Vote of “No Confidence” Illustrates Division Between Indianapolis Police Union and Court System

Vote of “No Confidence” Illustrates Division Between Indianapolis Police Union and Court System

Indianapolis police union president reported a serious lack of trust between local police in Marion County District Attorney Ryan Mears and the justice system.

In a vote of confidence held among officers across the county, the local Fraternal Order of Police said on Monday that a majority said they “have no confidence” in Mears – a Democrat who is running in the election this year – as well as in the Marion County court system.

President Rick Snyder said that 98.9% of officers who voted “did not trust” Mears and 96.5% did not trust the justice system, pointing to several examples of violent incidents in Indianapolis as the reason. He declined to say how many members voted, but said they were “hundreds and hundreds” and a representative sample of its members.

Snyder further said the vote included officials from all law enforcement agencies across the county and the Lawrence Police Department, including the Indianapolis Metropolitan Police Department, Marion County Sheriff’s Office, Beech Grove, Speedway, Cumberland, Indianapolis International Airport, Southport, IUPUI, University of Indianapolis, Butler, Indianapolis Public Schools and City School Police and other agencies.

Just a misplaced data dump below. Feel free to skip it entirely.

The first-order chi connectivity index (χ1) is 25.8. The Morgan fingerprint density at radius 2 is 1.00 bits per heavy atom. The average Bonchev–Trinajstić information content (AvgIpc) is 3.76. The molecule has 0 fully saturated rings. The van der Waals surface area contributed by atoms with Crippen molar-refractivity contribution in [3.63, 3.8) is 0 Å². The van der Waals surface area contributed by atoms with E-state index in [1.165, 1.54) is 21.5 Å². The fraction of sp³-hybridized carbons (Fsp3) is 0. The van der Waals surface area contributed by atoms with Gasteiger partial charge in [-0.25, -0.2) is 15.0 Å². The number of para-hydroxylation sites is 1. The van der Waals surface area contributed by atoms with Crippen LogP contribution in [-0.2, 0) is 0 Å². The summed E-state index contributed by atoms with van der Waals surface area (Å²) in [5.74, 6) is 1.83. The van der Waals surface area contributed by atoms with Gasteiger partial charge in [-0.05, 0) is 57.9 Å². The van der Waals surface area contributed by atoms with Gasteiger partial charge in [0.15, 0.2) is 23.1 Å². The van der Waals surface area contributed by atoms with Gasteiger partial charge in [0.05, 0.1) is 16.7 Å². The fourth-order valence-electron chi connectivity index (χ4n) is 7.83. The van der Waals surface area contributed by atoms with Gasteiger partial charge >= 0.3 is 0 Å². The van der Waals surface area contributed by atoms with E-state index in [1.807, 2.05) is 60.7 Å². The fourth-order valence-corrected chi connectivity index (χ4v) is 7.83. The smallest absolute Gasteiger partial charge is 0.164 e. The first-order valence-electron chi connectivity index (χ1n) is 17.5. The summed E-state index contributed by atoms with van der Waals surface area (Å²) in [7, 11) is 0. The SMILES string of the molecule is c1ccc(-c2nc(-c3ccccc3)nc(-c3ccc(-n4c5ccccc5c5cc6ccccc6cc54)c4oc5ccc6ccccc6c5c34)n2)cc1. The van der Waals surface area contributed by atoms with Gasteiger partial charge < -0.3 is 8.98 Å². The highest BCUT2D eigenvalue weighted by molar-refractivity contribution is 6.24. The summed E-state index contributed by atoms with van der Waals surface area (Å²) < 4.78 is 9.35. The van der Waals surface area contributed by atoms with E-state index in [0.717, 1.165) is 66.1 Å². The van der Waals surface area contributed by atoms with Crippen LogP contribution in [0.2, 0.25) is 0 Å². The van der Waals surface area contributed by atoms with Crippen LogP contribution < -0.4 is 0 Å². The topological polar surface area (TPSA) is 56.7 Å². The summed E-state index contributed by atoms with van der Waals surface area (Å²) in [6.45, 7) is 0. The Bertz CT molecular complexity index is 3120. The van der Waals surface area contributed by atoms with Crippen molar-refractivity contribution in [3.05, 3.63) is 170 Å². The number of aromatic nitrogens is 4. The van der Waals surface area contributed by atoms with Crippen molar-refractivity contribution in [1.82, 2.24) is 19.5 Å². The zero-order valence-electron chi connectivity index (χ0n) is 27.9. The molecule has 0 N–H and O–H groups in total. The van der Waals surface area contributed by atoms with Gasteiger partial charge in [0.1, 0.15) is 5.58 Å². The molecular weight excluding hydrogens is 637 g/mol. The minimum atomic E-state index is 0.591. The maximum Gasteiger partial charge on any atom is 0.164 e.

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The vote was a symbolic gesture that points to the division between the Marion County Police, the local prosecutor and the justice system.

“I do not report this lightly. I can assure you that our members did not take this lightly,” Snyder told reporters. “It really left me heartbroken in a lot of ways. I have never seen our Marion County criminal justice process in the wreckage it is in now.”

As a result, Snyder said the union will again ask to meet with Statehouse officials, along with the Chief Justice of the Indiana Supreme Court. He also said they will, for the first time, ask for help from Governor Eric Holcomb and the executive branch.

He emphasized, however, that the results do not mean that police officers will stop working.

“We’re simply asking everyone to support us, stay with us, to make sure the rest of the system does its job,” he said.

Judges: ‘We are part of the community’

The Marion County Attorney’s Office declined to comment on the vote. “The women and men in the prosecutor’s office remained focused on work,” a spokesperson said.

A spokesperson for the Indianapolis Metropolitan Police Department also declined to comment.

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Marion Superior Court issued a statement Monday noting that judges are limited in what they can say about cases because of Indiana Supreme Court rules of conduct.